Fast forward 50 years…
A phone call from a very excited Mosrite enthusiast named Carter Granat, who tells me that an original Mosrite tripleneck has surfaced at Blue Angel Music in Florida! Signed and dated in the control cavity, “Semie Moseley, 1957,” its owner is Doug Carroll, who brought the guitar in for a bit of setup.
So, how did Mr. Carroll come to possess the instrument? Funny you should ask…
In the 1950s, a famous evangelist named J. Charles Jessup led a gospel group called the Jessup Brothers. They would travel the country, leading huge tent revival shows, and like many evangelists of the day, they were wealthy. Jessup was an incredible guitarist and ordered the tripleneck from Moseley in 1957.
Carroll, age 10, was asking for a guitar for his birthday, and thought if he was lucky, might get one of those cool Montgomery Ward guitars from the catalog. When his father, heard this, he contacted Jessup, as he knew Jessup was looking to part with his tripleneck. The elder Carroll was also well-off, financially, and decided to surprise little Doug with what he thought was the Cadillac of guitars! Prior to passing the gift to young Doug, the guitar (which was originally blond in color) was sent to Moseley to be equipped with new pickups, pickguards, and a new premium sunburst finish! Also, the fretboards were sprayed over with black lacquer to hide Jessup’s name inlaid in the boards.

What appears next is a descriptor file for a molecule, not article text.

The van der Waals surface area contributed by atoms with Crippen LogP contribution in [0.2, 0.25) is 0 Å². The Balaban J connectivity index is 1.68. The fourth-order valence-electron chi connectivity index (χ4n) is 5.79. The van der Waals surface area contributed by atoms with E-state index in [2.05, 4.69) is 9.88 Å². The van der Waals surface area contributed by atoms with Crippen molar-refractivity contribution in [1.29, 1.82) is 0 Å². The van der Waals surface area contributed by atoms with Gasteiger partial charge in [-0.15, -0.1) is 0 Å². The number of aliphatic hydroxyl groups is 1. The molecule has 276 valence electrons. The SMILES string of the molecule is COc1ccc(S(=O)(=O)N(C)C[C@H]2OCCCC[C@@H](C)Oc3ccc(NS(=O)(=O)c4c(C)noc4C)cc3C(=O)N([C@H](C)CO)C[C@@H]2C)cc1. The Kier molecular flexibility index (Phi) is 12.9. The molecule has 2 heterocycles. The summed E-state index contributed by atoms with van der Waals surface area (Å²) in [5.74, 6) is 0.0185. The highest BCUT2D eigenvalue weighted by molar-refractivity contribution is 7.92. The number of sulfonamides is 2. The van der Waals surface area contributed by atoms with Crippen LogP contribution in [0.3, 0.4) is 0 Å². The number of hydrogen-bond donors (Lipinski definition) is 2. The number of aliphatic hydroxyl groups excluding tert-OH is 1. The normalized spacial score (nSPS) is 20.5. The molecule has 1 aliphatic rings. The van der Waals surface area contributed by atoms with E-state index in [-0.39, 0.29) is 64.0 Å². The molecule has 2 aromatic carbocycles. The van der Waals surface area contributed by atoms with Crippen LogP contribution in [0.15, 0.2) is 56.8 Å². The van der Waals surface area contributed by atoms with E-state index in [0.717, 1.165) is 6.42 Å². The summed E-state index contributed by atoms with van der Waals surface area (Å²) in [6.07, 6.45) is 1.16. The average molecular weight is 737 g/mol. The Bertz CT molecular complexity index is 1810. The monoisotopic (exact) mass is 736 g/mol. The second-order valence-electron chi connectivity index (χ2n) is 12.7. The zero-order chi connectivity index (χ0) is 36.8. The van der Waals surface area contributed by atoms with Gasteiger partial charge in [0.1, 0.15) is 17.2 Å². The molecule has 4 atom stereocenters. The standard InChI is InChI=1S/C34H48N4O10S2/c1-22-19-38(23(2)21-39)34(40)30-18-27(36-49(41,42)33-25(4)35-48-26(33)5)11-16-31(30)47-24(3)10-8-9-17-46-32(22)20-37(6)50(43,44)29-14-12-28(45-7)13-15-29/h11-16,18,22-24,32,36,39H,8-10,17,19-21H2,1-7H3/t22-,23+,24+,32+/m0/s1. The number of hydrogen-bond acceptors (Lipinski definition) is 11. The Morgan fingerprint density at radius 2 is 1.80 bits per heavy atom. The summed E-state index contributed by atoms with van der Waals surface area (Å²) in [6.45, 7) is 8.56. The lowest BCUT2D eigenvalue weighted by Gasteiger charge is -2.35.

To say that young Doug was surprised is a given, and because he had never had a lesson in his life, it confused him! Never mind the fact he could barely hold it up because it weighed in at over 20 pounds. Feeling dwarfed by this monstrosity, he felt the best thing to do was tuck it under the bed. The guitar stayed there almost 30 years until he decided he’d like to have another go at it. He took it to be re-strung, then decided it might not be the best guitar to learn on, so he put it back under his bed and instead opted to try one of the new Hallmark Swept-Wing single-neck guitars.
It all begs the question, “Is more more?” That’s for you to decide! - Bob Shade
This article originally appeared in VG‘s April ’05 issue. All copyrights are by the author and Vintage Guitar magazine. Unauthorized replication or use is strictly prohibited.